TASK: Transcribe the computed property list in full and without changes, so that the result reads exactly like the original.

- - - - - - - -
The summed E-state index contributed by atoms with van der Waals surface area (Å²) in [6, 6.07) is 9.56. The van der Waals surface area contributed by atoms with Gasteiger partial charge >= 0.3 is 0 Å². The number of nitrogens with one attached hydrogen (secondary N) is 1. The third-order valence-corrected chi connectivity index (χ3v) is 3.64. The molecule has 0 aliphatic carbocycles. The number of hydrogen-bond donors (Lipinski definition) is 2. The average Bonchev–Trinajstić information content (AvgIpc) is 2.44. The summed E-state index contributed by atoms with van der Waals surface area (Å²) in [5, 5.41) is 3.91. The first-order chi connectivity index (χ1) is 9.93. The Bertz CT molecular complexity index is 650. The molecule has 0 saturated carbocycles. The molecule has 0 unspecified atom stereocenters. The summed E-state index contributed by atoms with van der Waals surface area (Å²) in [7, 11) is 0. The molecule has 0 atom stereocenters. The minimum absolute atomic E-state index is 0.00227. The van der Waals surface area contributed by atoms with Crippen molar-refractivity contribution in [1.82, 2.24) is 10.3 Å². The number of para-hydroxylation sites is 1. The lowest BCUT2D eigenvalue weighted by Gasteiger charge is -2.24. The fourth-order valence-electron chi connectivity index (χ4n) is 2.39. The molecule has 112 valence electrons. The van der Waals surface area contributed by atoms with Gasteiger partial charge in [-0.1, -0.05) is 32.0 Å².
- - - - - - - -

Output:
The summed E-state index contributed by atoms with van der Waals surface area (Å²) in [6, 6.07) is 9.56. The van der Waals surface area contributed by atoms with Gasteiger partial charge >= 0.3 is 0 Å². The number of nitrogens with one attached hydrogen (secondary N) is 1. The third-order valence-corrected chi connectivity index (χ3v) is 3.64. The molecule has 0 aliphatic carbocycles. The number of hydrogen-bond donors (Lipinski definition) is 2. The average Bonchev–Trinajstić information content (AvgIpc) is 2.44. The summed E-state index contributed by atoms with van der Waals surface area (Å²) in [5, 5.41) is 3.91. The first-order chi connectivity index (χ1) is 9.93. The Bertz CT molecular complexity index is 650. The molecule has 0 saturated carbocycles. The molecule has 0 unspecified atom stereocenters. The summed E-state index contributed by atoms with van der Waals surface area (Å²) in [7, 11) is 0. The molecule has 0 atom stereocenters. The minimum absolute atomic E-state index is 0.00227. The van der Waals surface area contributed by atoms with Crippen molar-refractivity contribution in [1.82, 2.24) is 10.3 Å². The number of para-hydroxylation sites is 1. The lowest BCUT2D eigenvalue weighted by Gasteiger charge is -2.24. The fourth-order valence-electron chi connectivity index (χ4n) is 2.39. The molecule has 112 valence electrons. The van der Waals surface area contributed by atoms with Gasteiger partial charge in [-0.1, -0.05) is 32.0 Å².